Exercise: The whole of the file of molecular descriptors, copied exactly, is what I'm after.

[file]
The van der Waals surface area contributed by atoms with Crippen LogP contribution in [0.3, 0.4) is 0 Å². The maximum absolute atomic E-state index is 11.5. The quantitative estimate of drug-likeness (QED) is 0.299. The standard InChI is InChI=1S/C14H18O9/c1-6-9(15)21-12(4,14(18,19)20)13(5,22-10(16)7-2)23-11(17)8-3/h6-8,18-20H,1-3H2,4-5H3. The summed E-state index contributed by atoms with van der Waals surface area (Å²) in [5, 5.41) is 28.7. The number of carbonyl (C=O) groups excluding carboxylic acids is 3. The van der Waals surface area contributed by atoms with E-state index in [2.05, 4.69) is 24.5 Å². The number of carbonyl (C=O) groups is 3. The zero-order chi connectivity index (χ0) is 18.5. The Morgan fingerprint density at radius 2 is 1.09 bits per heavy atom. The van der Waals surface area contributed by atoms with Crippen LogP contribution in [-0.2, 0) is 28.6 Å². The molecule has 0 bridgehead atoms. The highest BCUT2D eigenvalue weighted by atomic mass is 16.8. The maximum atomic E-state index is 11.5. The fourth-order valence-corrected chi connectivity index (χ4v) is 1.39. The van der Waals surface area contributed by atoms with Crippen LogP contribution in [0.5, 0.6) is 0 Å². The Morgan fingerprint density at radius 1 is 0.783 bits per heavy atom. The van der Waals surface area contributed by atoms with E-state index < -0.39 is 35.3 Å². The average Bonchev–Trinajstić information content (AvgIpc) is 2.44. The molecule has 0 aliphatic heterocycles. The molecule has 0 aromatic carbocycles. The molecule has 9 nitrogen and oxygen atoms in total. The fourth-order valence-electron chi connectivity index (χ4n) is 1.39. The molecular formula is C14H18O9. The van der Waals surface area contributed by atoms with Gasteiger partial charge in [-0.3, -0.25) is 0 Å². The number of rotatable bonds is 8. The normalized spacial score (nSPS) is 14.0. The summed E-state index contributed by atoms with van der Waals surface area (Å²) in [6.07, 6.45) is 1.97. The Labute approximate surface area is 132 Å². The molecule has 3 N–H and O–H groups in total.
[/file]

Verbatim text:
The van der Waals surface area contributed by atoms with Crippen LogP contribution in [0.3, 0.4) is 0 Å². The maximum absolute atomic E-state index is 11.5. The quantitative estimate of drug-likeness (QED) is 0.299. The standard InChI is InChI=1S/C14H18O9/c1-6-9(15)21-12(4,14(18,19)20)13(5,22-10(16)7-2)23-11(17)8-3/h6-8,18-20H,1-3H2,4-5H3. The summed E-state index contributed by atoms with van der Waals surface area (Å²) in [5, 5.41) is 28.7. The number of carbonyl (C=O) groups excluding carboxylic acids is 3. The van der Waals surface area contributed by atoms with E-state index in [2.05, 4.69) is 24.5 Å². The number of carbonyl (C=O) groups is 3. The zero-order chi connectivity index (χ0) is 18.5. The Morgan fingerprint density at radius 2 is 1.09 bits per heavy atom. The van der Waals surface area contributed by atoms with Crippen LogP contribution in [-0.2, 0) is 28.6 Å². The molecule has 0 bridgehead atoms. The highest BCUT2D eigenvalue weighted by atomic mass is 16.8. The maximum atomic E-state index is 11.5. The fourth-order valence-corrected chi connectivity index (χ4v) is 1.39. The van der Waals surface area contributed by atoms with Crippen LogP contribution in [0.5, 0.6) is 0 Å². The Morgan fingerprint density at radius 1 is 0.783 bits per heavy atom. The van der Waals surface area contributed by atoms with E-state index < -0.39 is 35.3 Å². The average Bonchev–Trinajstić information content (AvgIpc) is 2.44. The molecule has 0 aliphatic heterocycles. The molecule has 0 aromatic carbocycles. The molecule has 9 nitrogen and oxygen atoms in total. The fourth-order valence-electron chi connectivity index (χ4n) is 1.39. The molecular formula is C14H18O9. The van der Waals surface area contributed by atoms with Gasteiger partial charge in [-0.3, -0.25) is 0 Å². The number of rotatable bonds is 8. The normalized spacial score (nSPS) is 14.0. The summed E-state index contributed by atoms with van der Waals surface area (Å²) in [6.07, 6.45) is 1.97. The Labute approximate surface area is 132 Å². The molecule has 3 N–H and O–H groups in total.